August 9th, 2006 by Hugh
Ed played violin and piano while growing up, and later trained as an audio engineer working in television on soap operas and cartoons. In 2000, while visiting London’s Millenium Dome, he was inspired by a Japanese music installation to try his hand in interactive art. One of his projects involved hooking sensors to his body, and making computer music from the galvanic skin response from his fingertips. At the same time he was working towards a PHD in digital art, but be became “burned out” by academia and decided to look for a job.
It might be that Ed is at Exbiblo by a quirk of fate. He had worked as a teaching assistant on a course at the University of Washington called “Digital Sound Synthesis.” By chance, Exbiblio’s Adam Behringer had attended that same class several years before. He had considered it to be “simultaneously the most useless and useful course he had ever taken”. When he saw Ed’s application, he decided that he probably wasn’t qualifed for the job in question, but was intrigued enough to meet him. During the job interview, they spent about 90 minutes trying to find a role for Ed and settled on “assistant blog master”. But the blogs initative fizzled out for a while, and Ed ended up helping with the code on the software project named “Kibble”.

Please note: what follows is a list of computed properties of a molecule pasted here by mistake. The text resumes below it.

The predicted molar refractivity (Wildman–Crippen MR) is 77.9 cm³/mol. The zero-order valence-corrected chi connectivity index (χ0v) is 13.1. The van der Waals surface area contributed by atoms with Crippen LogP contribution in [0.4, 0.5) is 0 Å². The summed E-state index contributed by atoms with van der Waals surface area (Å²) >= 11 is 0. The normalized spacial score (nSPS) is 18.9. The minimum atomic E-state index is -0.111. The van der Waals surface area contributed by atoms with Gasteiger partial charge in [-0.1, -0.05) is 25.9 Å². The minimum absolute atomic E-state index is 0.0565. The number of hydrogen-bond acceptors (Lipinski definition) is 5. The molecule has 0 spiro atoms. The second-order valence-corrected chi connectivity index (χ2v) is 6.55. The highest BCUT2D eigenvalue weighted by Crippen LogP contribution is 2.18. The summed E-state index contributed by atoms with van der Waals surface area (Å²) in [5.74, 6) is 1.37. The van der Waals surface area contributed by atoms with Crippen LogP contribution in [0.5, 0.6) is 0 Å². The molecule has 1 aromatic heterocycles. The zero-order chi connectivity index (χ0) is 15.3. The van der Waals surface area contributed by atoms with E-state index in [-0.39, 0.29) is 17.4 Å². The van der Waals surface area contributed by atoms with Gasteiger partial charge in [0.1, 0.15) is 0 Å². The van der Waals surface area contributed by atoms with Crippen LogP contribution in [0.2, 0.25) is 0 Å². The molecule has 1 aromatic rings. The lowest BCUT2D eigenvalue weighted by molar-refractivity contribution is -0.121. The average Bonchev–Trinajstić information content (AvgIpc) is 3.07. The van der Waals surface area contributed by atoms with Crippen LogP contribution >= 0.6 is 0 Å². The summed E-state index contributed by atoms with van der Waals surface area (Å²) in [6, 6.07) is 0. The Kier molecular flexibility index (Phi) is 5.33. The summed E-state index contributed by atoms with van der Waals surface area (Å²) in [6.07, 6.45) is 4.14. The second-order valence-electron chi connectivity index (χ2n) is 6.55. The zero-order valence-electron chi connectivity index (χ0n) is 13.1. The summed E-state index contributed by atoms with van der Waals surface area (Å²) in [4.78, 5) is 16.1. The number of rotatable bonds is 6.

Previously Ed had programmed computers “in the service of art”, and so writing code is not quite as far as it might seem from his background in the Arts. The work is very immediate. Usually he responds to requests when somebody says, “Hey can you do this? Or fix that?”.
As for Exbiblio’s office culture, he says he can’t really judge it – as he’s never worked in an office before – “but people tell me it’s unconventional.”
Longer term, Ed sees his role growing into the social media side of Exbiblio. Initially he was attracted to the idea of using Exbiblio technolgy to explore literature and the arts, perhaps working closely with academia, and “revitalising literature for the new age.” Now even wider vistas appear to be opening up, but that’s a story for another time.